Former Rams Quarterback Signed by Buffalo BillsContact: Joe DiBari
Photo by Vincent Dusovic
Former Fordham University quarterback Kevin Eakin was signed to the Buffalo Bills practice squad on Tuesday, Sept. 4.
Eakin, who was cut last week after spending the summer in the Bills’ preseason camp, joins the Bills after spending the spring with the Frankfurt Galaxy of NFL Europa, helping the team advance to the World Bowl last June. On the year, he threw for 353 yards and two scores.
The appearance in Europe marked Eakin’s second tenure with the Galaxy, as he also played for the team in 2005, leading that squad to a World Bowl appearance. In 2005, Eakin completed 105 of 180 passes for 1,299 yards and 11 touchdowns for an 89.6 quarterback rating, the second best rating among quarterbacks in NFL Europe that season.
Last year Eakin was a final cut of the New York Jets and he signed on as a free agent with the Hamilton Tiger Cats of the Canadian Football League. Eakin, a 2004 Fordham graduate, is the most prolific passer in Fordham history. A two-time First Team All-Patriot League pick, Eakin completed 247 of 407 passes for 3,072 yards and 23 touchdowns as a senior in 2003, setting school single season records for most completions and passing yardage. He also led the Patriot League in passing yards/game and was second in total offense.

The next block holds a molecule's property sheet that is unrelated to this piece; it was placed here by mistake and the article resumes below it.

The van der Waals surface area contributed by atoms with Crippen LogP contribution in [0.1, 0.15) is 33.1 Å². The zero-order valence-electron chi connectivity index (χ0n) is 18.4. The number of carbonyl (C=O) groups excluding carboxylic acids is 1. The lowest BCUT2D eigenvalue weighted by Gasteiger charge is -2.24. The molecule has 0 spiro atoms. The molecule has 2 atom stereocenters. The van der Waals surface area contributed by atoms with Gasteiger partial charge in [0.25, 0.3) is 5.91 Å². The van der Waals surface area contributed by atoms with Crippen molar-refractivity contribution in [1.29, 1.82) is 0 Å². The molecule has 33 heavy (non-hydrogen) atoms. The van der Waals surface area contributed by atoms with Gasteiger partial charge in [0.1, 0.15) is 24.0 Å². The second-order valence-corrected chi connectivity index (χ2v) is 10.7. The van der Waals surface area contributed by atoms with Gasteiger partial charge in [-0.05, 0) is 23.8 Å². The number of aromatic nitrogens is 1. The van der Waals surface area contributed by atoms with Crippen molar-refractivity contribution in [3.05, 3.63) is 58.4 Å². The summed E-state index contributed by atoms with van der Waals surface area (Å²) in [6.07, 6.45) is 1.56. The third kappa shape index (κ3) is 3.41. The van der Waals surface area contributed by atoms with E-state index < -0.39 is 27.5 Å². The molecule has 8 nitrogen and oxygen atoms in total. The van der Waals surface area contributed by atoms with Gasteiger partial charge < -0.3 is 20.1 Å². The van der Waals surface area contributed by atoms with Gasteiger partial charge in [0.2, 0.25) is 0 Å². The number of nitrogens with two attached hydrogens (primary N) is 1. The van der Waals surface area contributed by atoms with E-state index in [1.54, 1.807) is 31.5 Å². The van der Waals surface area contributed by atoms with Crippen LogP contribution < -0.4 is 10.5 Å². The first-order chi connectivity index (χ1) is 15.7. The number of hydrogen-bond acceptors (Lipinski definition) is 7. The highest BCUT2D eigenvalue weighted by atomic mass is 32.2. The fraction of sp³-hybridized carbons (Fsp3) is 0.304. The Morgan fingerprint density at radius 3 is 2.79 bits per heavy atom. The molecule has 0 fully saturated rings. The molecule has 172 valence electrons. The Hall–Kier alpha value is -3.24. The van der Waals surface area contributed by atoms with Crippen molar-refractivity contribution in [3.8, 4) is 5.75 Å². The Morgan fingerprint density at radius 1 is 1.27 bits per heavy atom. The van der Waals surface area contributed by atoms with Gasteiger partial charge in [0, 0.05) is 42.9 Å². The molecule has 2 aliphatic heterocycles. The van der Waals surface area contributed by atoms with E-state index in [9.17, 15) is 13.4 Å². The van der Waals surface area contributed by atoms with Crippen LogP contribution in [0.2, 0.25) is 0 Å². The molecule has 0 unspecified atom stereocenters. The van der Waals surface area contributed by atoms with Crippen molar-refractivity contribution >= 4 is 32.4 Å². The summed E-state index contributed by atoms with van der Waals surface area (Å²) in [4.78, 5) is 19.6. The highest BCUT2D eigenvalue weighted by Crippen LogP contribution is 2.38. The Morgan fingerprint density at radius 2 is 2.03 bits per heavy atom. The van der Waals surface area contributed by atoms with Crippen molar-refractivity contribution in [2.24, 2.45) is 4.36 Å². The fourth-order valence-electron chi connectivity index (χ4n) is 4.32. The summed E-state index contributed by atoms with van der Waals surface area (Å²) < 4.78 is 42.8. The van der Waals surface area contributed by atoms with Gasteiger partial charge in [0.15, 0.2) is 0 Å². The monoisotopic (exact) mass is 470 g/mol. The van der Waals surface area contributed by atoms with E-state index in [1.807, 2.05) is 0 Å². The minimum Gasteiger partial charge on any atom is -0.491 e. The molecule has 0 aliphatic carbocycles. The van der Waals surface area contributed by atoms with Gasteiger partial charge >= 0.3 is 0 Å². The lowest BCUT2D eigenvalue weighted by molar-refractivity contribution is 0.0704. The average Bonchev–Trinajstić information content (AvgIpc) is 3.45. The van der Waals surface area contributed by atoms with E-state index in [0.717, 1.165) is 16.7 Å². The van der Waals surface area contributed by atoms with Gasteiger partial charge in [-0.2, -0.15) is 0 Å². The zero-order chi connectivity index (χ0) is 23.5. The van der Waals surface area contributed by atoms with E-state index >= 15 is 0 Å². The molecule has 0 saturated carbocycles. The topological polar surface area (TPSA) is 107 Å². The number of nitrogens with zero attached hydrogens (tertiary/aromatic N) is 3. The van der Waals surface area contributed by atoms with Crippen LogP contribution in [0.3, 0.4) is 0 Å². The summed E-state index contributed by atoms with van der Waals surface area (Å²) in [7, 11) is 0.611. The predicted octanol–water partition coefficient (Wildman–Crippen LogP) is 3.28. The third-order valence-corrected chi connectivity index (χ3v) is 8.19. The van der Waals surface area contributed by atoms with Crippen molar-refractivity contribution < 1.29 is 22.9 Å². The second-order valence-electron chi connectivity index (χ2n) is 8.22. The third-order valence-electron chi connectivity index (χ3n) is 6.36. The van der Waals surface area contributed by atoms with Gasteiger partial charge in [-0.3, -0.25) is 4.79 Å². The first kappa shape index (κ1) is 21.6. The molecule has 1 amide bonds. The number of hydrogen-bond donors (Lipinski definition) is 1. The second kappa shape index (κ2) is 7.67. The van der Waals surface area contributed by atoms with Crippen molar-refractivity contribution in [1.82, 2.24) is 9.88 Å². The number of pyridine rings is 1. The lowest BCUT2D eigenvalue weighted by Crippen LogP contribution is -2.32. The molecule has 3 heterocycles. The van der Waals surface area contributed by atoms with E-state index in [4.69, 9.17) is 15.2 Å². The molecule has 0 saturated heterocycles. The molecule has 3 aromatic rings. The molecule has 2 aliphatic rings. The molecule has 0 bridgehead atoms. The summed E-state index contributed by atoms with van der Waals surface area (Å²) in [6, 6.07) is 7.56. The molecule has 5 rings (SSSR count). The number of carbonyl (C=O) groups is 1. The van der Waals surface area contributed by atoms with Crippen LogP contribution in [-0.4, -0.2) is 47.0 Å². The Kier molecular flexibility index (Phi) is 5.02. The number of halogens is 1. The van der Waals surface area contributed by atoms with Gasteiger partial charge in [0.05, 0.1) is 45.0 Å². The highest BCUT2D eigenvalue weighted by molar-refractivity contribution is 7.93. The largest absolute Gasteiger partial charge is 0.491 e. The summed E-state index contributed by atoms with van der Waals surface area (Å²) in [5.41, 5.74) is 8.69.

Over his career, Eakin threw for a school and Patriot League-record 6,112 yards and 45 touchdowns. He completed 486 of 790 passes, both second best all-time, for the 6,112 yards. His completion percentage of 61.5% is also a school record, and he threw for over 200 yards 19 times in 25 career starts as well as surpassing the 300-yard mark five times. Eakin’s career record as a starter was 19-6.
Founded in 1841, Fordham is the Jesuit University of New York, offering exceptional education distinguished by the Jesuit tradition to more than 15,600 students in its four undergraduate colleges and its six graduate and professional schools. It has residential campuses in the Bronx, Manhattan and Westchester, and the Louis J. Calder Center Biological Field Station in Armonk, N.Y.